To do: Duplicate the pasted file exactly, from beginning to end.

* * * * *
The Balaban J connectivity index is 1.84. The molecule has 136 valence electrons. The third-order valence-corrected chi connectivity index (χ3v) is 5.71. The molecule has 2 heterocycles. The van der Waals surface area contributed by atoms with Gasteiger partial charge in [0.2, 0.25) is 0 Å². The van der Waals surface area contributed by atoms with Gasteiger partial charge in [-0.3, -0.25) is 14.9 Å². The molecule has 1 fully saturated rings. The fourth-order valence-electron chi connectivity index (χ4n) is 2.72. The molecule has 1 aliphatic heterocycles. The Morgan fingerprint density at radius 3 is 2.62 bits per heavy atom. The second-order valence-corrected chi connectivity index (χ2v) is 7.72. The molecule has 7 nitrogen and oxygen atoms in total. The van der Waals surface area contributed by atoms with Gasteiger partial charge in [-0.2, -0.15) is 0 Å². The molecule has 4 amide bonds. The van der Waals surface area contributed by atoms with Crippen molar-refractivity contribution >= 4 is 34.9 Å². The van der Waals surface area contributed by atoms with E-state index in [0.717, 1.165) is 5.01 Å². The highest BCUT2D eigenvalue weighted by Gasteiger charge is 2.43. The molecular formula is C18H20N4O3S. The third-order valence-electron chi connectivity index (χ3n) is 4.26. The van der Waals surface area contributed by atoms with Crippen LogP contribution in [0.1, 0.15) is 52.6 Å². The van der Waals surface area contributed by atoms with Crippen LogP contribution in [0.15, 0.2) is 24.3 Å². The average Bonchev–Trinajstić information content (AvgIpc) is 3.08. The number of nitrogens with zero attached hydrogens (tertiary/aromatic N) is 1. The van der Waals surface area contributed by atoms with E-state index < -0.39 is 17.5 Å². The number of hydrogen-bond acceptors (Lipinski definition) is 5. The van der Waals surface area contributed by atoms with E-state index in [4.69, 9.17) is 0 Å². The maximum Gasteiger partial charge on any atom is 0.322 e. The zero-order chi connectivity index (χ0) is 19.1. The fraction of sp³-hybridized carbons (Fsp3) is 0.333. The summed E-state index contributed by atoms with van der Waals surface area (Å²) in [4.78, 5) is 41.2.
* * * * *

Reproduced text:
The Balaban J connectivity index is 1.84. The molecule has 136 valence electrons. The third-order valence-corrected chi connectivity index (χ3v) is 5.71. The molecule has 2 heterocycles. The van der Waals surface area contributed by atoms with Gasteiger partial charge in [0.2, 0.25) is 0 Å². The van der Waals surface area contributed by atoms with Gasteiger partial charge in [-0.3, -0.25) is 14.9 Å². The molecule has 1 fully saturated rings. The fourth-order valence-electron chi connectivity index (χ4n) is 2.72. The molecule has 1 aliphatic heterocycles. The Morgan fingerprint density at radius 3 is 2.62 bits per heavy atom. The second-order valence-corrected chi connectivity index (χ2v) is 7.72. The molecule has 7 nitrogen and oxygen atoms in total. The van der Waals surface area contributed by atoms with Gasteiger partial charge in [-0.2, -0.15) is 0 Å². The molecule has 4 amide bonds. The van der Waals surface area contributed by atoms with Crippen molar-refractivity contribution >= 4 is 34.9 Å². The van der Waals surface area contributed by atoms with E-state index in [0.717, 1.165) is 5.01 Å². The highest BCUT2D eigenvalue weighted by Gasteiger charge is 2.43. The molecular formula is C18H20N4O3S. The third-order valence-electron chi connectivity index (χ3n) is 4.26. The van der Waals surface area contributed by atoms with Crippen LogP contribution in [0.1, 0.15) is 52.6 Å². The van der Waals surface area contributed by atoms with Crippen LogP contribution in [0.15, 0.2) is 24.3 Å². The average Bonchev–Trinajstić information content (AvgIpc) is 3.08. The number of nitrogens with zero attached hydrogens (tertiary/aromatic N) is 1. The van der Waals surface area contributed by atoms with E-state index < -0.39 is 17.5 Å². The number of hydrogen-bond acceptors (Lipinski definition) is 5. The van der Waals surface area contributed by atoms with E-state index in [4.69, 9.17) is 0 Å². The maximum Gasteiger partial charge on any atom is 0.322 e. The zero-order chi connectivity index (χ0) is 19.1. The fraction of sp³-hybridized carbons (Fsp3) is 0.333. The summed E-state index contributed by atoms with van der Waals surface area (Å²) in [4.78, 5) is 41.2.